Ask us anything about unions

Minneapolis teachers have just reached a new contract after striking for nearly three weeks and last Friday the city of Minneapolis reached a new labor agreement with the Minneapolis police union. Unions are back in the news and perhaps gaining wider support.

At the height of the 1950s, about a third of all American workers were unionized. Since then, membership has declined. Minnesota still has a high number of unionized workers compared to most other states — about 17% of workers in the state are unionized compared to the national average of 9%.

Despite low numbers, there is renewed interest in unions as workers battered by the pandemic and emboldened by a tight labor market seek more control over their working lives.

A 2021 Gallup poll found that 68% of Americans approved of unions, more than at any point since the mid-1960s. Nationwide, Starbucks workers held several successful union votes and this week, Amazon workers in New York vote on whether to become Amazon’s first unionized warehouse.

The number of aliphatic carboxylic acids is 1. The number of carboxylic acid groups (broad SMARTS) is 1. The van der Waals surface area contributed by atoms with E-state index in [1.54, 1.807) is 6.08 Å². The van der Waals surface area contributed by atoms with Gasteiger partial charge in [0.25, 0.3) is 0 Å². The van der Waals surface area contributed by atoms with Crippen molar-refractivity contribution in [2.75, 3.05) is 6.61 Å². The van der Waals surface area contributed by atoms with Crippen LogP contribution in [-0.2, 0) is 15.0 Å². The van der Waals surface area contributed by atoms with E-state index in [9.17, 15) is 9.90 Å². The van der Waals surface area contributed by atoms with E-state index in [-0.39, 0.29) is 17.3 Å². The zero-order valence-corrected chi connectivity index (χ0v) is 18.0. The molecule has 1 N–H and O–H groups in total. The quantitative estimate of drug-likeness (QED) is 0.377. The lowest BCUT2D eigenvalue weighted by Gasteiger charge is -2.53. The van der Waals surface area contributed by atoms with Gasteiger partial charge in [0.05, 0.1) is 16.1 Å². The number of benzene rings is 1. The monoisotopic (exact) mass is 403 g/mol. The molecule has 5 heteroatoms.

Union interest also extends to white-collar jobs. In Minnesota, hospital mental health workers and museum workers are among the latest to unionize.

Host Angela Davis interviews a labor historian and labor economist about the history and work of unions.


  • William P. Jones is a professor of history at the University of Minnesota. He studies and writes about organized labor, unions, racial inequality, and the history of the civil rights movement.

  • Aaron Sojourner is an associate professor at the Carlson School of Management at the University of Minnesota and focuses on labor, education, and social policy. He also served as a senior economist for work on the Council of Economic Advisers to the US President (CEA) for Presidents Obama and Trump.

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